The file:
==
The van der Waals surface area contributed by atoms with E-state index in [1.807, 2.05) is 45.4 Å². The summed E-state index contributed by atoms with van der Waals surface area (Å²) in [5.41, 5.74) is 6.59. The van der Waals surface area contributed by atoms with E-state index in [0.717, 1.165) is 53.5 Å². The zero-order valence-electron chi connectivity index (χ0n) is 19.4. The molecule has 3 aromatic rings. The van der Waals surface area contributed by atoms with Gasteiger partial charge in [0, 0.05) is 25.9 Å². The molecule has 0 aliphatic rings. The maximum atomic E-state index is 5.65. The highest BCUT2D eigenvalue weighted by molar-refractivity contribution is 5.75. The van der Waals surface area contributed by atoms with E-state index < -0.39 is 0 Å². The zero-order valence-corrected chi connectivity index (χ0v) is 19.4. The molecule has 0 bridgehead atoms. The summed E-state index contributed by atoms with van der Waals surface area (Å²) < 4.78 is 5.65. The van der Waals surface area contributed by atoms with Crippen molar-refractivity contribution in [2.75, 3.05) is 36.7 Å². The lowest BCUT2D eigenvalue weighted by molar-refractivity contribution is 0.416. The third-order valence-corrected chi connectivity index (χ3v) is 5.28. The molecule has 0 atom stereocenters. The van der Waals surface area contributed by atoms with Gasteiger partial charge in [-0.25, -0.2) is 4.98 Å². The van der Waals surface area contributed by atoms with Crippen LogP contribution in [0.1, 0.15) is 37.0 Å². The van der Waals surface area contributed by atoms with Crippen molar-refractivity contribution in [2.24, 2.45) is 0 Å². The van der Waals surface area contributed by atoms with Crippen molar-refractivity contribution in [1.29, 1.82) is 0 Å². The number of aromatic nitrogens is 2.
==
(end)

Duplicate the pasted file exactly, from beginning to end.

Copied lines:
The van der Waals surface area contributed by atoms with E-state index in [1.807, 2.05) is 45.4 Å². The summed E-state index contributed by atoms with van der Waals surface area (Å²) in [5.41, 5.74) is 6.59. The van der Waals surface area contributed by atoms with E-state index in [0.717, 1.165) is 53.5 Å². The zero-order valence-electron chi connectivity index (χ0n) is 19.4. The molecule has 3 aromatic rings. The van der Waals surface area contributed by atoms with Gasteiger partial charge in [0, 0.05) is 25.9 Å². The molecule has 0 aliphatic rings. The maximum atomic E-state index is 5.65. The highest BCUT2D eigenvalue weighted by molar-refractivity contribution is 5.75. The van der Waals surface area contributed by atoms with E-state index < -0.39 is 0 Å². The zero-order valence-corrected chi connectivity index (χ0v) is 19.4. The molecule has 0 bridgehead atoms. The summed E-state index contributed by atoms with van der Waals surface area (Å²) < 4.78 is 5.65. The van der Waals surface area contributed by atoms with Crippen molar-refractivity contribution in [2.75, 3.05) is 36.7 Å². The lowest BCUT2D eigenvalue weighted by molar-refractivity contribution is 0.416. The third-order valence-corrected chi connectivity index (χ3v) is 5.28. The molecule has 0 atom stereocenters. The van der Waals surface area contributed by atoms with Gasteiger partial charge in [-0.25, -0.2) is 4.98 Å². The van der Waals surface area contributed by atoms with Crippen LogP contribution in [0.1, 0.15) is 37.0 Å². The van der Waals surface area contributed by atoms with Crippen molar-refractivity contribution in [2.24, 2.45) is 0 Å². The van der Waals surface area contributed by atoms with Crippen molar-refractivity contribution in [1.29, 1.82) is 0 Å². The number of aromatic nitrogens is 2.